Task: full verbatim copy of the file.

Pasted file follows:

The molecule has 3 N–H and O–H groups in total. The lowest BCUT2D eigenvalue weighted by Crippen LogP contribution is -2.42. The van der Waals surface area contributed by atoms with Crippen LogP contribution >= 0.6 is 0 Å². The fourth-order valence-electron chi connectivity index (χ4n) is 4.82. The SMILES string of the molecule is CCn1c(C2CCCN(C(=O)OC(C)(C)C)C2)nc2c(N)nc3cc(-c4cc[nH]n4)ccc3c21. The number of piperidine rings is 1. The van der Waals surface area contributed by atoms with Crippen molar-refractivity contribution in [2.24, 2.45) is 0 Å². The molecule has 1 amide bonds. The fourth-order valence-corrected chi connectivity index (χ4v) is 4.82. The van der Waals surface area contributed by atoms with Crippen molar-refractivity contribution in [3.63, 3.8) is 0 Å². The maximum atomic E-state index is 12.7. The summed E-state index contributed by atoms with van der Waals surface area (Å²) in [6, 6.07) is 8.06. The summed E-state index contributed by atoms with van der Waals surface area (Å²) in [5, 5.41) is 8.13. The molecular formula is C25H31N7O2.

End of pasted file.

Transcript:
The molecule has 3 N–H and O–H groups in total. The lowest BCUT2D eigenvalue weighted by Crippen LogP contribution is -2.42. The van der Waals surface area contributed by atoms with Crippen LogP contribution >= 0.6 is 0 Å². The fourth-order valence-electron chi connectivity index (χ4n) is 4.82. The SMILES string of the molecule is CCn1c(C2CCCN(C(=O)OC(C)(C)C)C2)nc2c(N)nc3cc(-c4cc[nH]n4)ccc3c21. The number of piperidine rings is 1. The van der Waals surface area contributed by atoms with Crippen molar-refractivity contribution in [2.24, 2.45) is 0 Å². The molecule has 1 amide bonds. The fourth-order valence-corrected chi connectivity index (χ4v) is 4.82. The van der Waals surface area contributed by atoms with Crippen molar-refractivity contribution in [3.63, 3.8) is 0 Å². The maximum atomic E-state index is 12.7. The summed E-state index contributed by atoms with van der Waals surface area (Å²) in [6, 6.07) is 8.06. The summed E-state index contributed by atoms with van der Waals surface area (Å²) in [5, 5.41) is 8.13. The molecular formula is C25H31N7O2.